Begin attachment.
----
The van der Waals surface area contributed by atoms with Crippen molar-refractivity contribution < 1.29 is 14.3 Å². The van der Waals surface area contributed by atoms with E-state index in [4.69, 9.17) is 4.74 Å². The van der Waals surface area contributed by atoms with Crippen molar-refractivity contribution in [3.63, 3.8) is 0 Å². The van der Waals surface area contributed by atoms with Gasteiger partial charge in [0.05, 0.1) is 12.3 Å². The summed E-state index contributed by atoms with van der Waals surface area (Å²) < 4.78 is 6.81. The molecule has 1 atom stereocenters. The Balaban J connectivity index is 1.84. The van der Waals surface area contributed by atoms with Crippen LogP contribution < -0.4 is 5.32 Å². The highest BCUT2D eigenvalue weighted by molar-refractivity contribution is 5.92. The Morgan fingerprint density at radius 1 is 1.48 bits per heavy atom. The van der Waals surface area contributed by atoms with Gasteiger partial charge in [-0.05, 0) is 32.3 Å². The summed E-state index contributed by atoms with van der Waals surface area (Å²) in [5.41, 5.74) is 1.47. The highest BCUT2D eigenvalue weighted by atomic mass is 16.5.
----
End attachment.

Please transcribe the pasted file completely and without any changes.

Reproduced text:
The van der Waals surface area contributed by atoms with Crippen molar-refractivity contribution < 1.29 is 14.3 Å². The van der Waals surface area contributed by atoms with E-state index in [4.69, 9.17) is 4.74 Å². The van der Waals surface area contributed by atoms with Crippen molar-refractivity contribution in [3.63, 3.8) is 0 Å². The van der Waals surface area contributed by atoms with Gasteiger partial charge in [0.05, 0.1) is 12.3 Å². The summed E-state index contributed by atoms with van der Waals surface area (Å²) < 4.78 is 6.81. The molecule has 1 atom stereocenters. The Balaban J connectivity index is 1.84. The van der Waals surface area contributed by atoms with Crippen LogP contribution < -0.4 is 5.32 Å². The highest BCUT2D eigenvalue weighted by molar-refractivity contribution is 5.92. The Morgan fingerprint density at radius 1 is 1.48 bits per heavy atom. The van der Waals surface area contributed by atoms with Gasteiger partial charge in [-0.05, 0) is 32.3 Å². The summed E-state index contributed by atoms with van der Waals surface area (Å²) in [5.41, 5.74) is 1.47. The highest BCUT2D eigenvalue weighted by atomic mass is 16.5.